Larry 35:16
well, I mean, if people want to stand up and say the community is safe, they’ll report all that. Also, they’ll say, well, the district attorney says the community is safe, or are for kid city councilors say the community is safe, but they’re not going to to ignore when the police are saying that bad things are going to happen. They’re going to report that that’s news.

Andy 35:36
Sure. Well, then let’s move over to another New York Times article, Democrats to propose broad bill to target police misconduct and racial bias. How in the world, Larry, can those federal government people tell my local police department how they should or should not act?

Unknown Speaker 35:55
Well, literally they can’t. But but that what what’s a federal grant Has his money which local communities want. And therefore, in order to, to get the money, they can attach conditions of local communities. But as far as telling the local community, how to run the police department, they really can’t they can say to meet federal standards, just like they do with that emotion act. In order to meet federal policing standards. If you want your burn grant, you will do these things. You will you will, you will act in the following fashion but they don’t have to do it. They can say you know what, you get your burn grants, and you can do whatever you want to with it. I make that I’ve made that argument many times. It’s about the school lunch program. I heard so much criticism about the National School Lunch Program standards about how Michelle Obama was dictating no she wasn’t. She was

Andy 36:42
saying you get this batch of money if you

Unknown Speaker 36:44
follow these guidelines, if you want the federal government to feed your local school children, which that’s the bulk of where all the lunch money comes from is from the National School Lunch Program, federal funds. If you would prefer that the federal government feed your kids, rather than you take it your own response. Ability local level and you feeding your own kids, then you have to beat these Sanders. But you can tell the federal government, we don’t want to die, but your National School Lunch money, and you can feed the kids, whatever you want to feed them.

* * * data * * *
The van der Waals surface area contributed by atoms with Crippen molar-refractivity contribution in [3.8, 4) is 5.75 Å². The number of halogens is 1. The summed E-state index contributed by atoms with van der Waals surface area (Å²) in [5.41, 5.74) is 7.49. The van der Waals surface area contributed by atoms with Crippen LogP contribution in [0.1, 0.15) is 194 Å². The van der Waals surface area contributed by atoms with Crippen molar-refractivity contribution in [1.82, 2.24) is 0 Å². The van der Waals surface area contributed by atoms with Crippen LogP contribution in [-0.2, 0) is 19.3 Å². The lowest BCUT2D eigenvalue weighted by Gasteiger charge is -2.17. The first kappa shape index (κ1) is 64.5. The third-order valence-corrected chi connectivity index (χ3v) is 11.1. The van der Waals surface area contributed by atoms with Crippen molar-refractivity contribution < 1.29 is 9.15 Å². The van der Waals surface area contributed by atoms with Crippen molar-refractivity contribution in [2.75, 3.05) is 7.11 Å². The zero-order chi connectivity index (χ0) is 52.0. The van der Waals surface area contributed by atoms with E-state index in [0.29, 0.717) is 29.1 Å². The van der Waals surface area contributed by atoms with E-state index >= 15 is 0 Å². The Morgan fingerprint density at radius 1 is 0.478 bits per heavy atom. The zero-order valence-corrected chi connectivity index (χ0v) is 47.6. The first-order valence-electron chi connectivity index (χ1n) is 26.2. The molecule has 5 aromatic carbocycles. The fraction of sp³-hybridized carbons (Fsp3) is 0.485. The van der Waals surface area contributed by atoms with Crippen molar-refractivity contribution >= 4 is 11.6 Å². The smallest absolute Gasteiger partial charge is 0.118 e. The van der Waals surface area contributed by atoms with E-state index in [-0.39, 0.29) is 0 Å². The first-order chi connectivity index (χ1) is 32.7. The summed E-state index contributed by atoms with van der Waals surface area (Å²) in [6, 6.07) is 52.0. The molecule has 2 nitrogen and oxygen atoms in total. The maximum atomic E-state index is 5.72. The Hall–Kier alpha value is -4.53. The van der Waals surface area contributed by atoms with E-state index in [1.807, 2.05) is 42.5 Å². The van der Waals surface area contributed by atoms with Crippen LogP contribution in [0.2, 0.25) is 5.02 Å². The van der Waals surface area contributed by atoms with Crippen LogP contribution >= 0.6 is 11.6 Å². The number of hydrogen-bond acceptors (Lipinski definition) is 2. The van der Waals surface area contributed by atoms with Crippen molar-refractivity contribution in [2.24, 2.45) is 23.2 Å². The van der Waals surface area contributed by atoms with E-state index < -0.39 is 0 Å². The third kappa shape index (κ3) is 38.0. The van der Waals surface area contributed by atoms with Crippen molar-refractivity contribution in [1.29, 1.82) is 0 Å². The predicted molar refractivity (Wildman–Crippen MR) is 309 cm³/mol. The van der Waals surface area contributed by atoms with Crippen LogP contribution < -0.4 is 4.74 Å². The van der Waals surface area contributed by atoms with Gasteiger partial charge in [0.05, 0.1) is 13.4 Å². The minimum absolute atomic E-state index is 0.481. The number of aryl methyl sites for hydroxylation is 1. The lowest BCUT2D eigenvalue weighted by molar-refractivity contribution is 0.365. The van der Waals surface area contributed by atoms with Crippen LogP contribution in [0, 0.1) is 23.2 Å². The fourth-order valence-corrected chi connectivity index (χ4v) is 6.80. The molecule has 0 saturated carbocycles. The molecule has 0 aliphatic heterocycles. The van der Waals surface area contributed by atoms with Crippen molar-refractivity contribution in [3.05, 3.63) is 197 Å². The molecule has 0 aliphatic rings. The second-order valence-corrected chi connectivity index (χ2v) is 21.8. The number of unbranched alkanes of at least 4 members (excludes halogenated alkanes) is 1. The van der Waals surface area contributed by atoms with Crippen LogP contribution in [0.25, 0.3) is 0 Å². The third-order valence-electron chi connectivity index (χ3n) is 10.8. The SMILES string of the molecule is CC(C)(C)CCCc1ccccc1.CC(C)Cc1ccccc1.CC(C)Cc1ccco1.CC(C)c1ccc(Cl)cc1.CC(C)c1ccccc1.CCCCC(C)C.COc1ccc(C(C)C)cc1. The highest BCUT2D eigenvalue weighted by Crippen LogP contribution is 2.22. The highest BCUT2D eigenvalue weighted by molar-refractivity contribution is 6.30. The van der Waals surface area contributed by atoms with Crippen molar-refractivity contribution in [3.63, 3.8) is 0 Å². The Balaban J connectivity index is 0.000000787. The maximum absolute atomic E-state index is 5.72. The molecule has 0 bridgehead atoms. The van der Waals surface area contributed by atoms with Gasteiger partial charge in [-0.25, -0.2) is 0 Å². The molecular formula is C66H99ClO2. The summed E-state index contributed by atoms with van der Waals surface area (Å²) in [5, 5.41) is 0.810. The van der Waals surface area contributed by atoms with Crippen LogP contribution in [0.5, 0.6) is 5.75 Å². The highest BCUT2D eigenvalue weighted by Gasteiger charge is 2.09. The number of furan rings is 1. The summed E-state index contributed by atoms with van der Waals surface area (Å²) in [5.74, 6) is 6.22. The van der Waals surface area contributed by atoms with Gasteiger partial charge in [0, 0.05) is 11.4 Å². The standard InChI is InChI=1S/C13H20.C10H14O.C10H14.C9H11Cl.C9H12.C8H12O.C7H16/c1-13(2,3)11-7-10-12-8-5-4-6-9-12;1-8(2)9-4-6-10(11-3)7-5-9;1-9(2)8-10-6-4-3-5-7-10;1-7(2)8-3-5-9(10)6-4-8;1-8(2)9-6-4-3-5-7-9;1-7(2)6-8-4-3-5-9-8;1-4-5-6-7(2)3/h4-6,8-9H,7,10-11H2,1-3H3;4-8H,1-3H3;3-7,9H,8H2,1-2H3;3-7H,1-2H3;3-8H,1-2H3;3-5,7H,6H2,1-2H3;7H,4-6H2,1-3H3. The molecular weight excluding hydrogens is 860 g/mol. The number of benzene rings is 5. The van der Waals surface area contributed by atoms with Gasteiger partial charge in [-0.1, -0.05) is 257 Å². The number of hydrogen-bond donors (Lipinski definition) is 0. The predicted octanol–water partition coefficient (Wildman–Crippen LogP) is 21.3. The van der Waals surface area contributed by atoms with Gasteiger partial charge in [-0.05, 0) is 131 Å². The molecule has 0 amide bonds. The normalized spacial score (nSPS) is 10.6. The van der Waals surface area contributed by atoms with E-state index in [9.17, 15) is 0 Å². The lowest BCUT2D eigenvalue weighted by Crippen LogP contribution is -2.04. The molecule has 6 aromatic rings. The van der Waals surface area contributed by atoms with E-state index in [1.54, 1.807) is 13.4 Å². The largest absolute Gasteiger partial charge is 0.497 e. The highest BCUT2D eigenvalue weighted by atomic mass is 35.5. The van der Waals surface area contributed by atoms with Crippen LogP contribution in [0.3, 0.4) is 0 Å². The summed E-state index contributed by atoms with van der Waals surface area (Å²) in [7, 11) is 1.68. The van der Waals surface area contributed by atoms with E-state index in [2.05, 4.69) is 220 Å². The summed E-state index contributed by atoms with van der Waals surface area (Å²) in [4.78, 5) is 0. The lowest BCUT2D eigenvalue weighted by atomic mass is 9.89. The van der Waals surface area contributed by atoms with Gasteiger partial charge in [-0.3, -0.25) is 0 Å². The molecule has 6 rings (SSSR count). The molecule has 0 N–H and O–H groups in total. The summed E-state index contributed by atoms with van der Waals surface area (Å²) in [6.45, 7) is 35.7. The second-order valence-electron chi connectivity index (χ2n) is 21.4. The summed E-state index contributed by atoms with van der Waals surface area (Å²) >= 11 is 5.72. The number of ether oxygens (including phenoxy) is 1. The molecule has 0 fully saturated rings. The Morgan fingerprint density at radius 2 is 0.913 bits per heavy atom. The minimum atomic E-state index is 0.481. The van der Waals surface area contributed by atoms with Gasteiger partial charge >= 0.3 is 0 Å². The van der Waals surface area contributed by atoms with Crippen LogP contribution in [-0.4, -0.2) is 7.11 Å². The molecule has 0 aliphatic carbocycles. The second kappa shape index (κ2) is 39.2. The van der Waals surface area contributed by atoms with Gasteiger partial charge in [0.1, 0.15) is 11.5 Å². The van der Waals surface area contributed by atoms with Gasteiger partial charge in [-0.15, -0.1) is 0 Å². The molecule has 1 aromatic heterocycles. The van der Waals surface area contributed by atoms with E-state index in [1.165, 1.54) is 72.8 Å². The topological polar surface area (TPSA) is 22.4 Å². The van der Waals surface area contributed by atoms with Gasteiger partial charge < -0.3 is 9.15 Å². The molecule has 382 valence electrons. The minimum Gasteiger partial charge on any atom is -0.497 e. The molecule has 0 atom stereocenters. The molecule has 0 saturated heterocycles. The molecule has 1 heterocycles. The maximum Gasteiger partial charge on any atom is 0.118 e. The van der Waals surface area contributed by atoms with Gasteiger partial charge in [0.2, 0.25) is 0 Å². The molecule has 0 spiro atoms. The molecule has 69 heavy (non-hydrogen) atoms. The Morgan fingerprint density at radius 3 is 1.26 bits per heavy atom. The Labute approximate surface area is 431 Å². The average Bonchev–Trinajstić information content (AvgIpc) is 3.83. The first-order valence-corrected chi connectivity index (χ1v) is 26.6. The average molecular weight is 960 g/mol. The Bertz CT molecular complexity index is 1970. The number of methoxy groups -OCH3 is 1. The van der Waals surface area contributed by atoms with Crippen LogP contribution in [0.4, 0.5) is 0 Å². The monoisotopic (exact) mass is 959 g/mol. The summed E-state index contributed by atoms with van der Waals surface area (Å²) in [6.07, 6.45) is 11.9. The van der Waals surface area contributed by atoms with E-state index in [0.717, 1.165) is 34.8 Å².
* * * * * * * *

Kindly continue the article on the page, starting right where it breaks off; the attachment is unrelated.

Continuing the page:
Andy 37:11
And do you think the sheriff in Bucks County is going to turn down that money? I don’t think everybody

Larry 37:16
law enforcement wants all they can get

Andy 37:18
that. Tell me this one of the thing, are these the same people that bitch about any sort of government hands out handouts,

Unknown Speaker 37:24
they typically are the people who preach self reliance and individual responsibility. But say they have an argument. I mean, I’ll go into what the argument, the argument is, well, we pay our taxes to the federal government way by our federal taxes, and all we do, it’s getting so mad money back that we’ve paid. And if we didn’t pay the money to the federal government, we wouldn’t be asking for that money back. That’s their answer.

Andy 37:50
I guess it would be required to pay it regardless of them receiving the benefit.

Unknown Speaker 37:54
Well, that’s the silliness of the whole thing because regardless of how the federal money is allocated, you’re Gotta have federal taxes. So whether we allocate it to law enforcement or to national defense or to whatever programs, that there’s going to be federal taxation, but but they justified they would admit that they’re being hypocritical. They will say, well, we’re paying our weird title to our show the federal buddy. Well, we should just stand down and let the other states get it I’ll be wearing titled hard cut. That’s what they’ll say.

Andy 38:26
And and I wonder, then, can we we’ve covered the article a number of times where the women get shackled when they’re giving birth. Why do we have to make certain kinds of things like chokeholds? and knees in the neck? Why do we have to make any sort of law that would actually target those kinds of things? Shouldn’t that already be like, we ought not do that?

Unknown Speaker 38:49
You would think so. But I’ve come to the conclusion when I see so much, that there’s not enough internal discipline within within law enforcement to do For those things on their own initiative, I would never like to see children. And when I say child, I’m judging by their size and strength that if a person is 12 years old and the way 190 pounds and they can bench 300 pounds that I don’t really consider their child emotionally, but they’re not a child in terms of physically, hope and I see a crying, nine year old, being handcuffed with hard steel handcuffs, when the nine year old looks like they might could lift 4050 pounds if they’re lucky. Yeah, and that the average adult could hold the nine year olds hands until they completely exhausted themselves from running out, you know, when a child is fighting how you can hold the child, and they’ll eventually completely exhausted go limp. If you do it long enough, they will completely run out of energy. Sure, it may take a while. But I wonder why would you handcuff that child? Mm hmm. But they do. Mm hmm. So that so since they’re not able to impose their own values and say I wouldn’t want my child put in handcuffs at this age. I’m not going to put handcuffs No, sir Chief, I’m not going to bank up this child. I’ll take a neck scarf and I’ll tie his hands but I’m not going to put hard handcuffs on. That’s what we do with adult criminals. But but they won’t. Nobody will say No sir. Or no, ma’am. Right. The chief doesn’t have to be BIA, sir, but nobody will say no, we’re not doing that. So it says